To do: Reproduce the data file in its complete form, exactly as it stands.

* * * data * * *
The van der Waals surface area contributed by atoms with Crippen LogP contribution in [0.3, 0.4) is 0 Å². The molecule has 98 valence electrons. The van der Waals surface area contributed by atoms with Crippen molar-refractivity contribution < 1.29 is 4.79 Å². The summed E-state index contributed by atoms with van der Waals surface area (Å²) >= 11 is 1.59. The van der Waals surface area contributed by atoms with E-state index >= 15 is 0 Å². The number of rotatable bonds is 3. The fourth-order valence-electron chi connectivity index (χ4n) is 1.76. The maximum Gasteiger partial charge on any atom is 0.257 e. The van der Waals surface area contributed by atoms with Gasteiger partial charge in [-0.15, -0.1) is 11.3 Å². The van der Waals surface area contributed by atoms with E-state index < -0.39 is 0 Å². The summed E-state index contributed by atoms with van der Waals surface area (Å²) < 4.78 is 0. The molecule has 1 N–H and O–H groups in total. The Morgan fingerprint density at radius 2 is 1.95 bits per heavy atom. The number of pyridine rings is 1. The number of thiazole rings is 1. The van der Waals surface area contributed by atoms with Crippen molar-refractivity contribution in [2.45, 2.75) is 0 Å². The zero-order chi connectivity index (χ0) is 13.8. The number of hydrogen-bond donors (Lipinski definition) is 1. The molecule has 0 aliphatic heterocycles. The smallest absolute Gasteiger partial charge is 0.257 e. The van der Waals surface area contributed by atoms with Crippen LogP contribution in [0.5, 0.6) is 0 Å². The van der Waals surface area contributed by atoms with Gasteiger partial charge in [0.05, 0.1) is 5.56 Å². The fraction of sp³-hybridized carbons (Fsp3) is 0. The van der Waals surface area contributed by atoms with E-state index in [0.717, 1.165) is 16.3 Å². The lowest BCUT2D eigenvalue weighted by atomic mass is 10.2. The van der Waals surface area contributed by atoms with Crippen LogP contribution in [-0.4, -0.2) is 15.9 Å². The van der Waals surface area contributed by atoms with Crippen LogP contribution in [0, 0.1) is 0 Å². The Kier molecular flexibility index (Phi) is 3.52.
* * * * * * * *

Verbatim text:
The van der Waals surface area contributed by atoms with Crippen LogP contribution in [0.3, 0.4) is 0 Å². The molecule has 98 valence electrons. The van der Waals surface area contributed by atoms with Crippen molar-refractivity contribution < 1.29 is 4.79 Å². The summed E-state index contributed by atoms with van der Waals surface area (Å²) >= 11 is 1.59. The van der Waals surface area contributed by atoms with E-state index >= 15 is 0 Å². The number of rotatable bonds is 3. The fourth-order valence-electron chi connectivity index (χ4n) is 1.76. The maximum Gasteiger partial charge on any atom is 0.257 e. The van der Waals surface area contributed by atoms with Gasteiger partial charge in [-0.15, -0.1) is 11.3 Å². The van der Waals surface area contributed by atoms with E-state index < -0.39 is 0 Å². The summed E-state index contributed by atoms with van der Waals surface area (Å²) < 4.78 is 0. The molecule has 1 N–H and O–H groups in total. The Morgan fingerprint density at radius 2 is 1.95 bits per heavy atom. The number of pyridine rings is 1. The number of thiazole rings is 1. The van der Waals surface area contributed by atoms with Crippen molar-refractivity contribution in [2.45, 2.75) is 0 Å². The zero-order chi connectivity index (χ0) is 13.8. The number of hydrogen-bond donors (Lipinski definition) is 1. The molecule has 0 aliphatic heterocycles. The smallest absolute Gasteiger partial charge is 0.257 e. The van der Waals surface area contributed by atoms with Crippen LogP contribution in [0.5, 0.6) is 0 Å². The van der Waals surface area contributed by atoms with Gasteiger partial charge in [0.05, 0.1) is 5.56 Å². The fraction of sp³-hybridized carbons (Fsp3) is 0. The van der Waals surface area contributed by atoms with E-state index in [0.717, 1.165) is 16.3 Å². The lowest BCUT2D eigenvalue weighted by atomic mass is 10.2. The van der Waals surface area contributed by atoms with Crippen LogP contribution in [-0.4, -0.2) is 15.9 Å². The van der Waals surface area contributed by atoms with Crippen LogP contribution in [0, 0.1) is 0 Å². The Kier molecular flexibility index (Phi) is 3.52.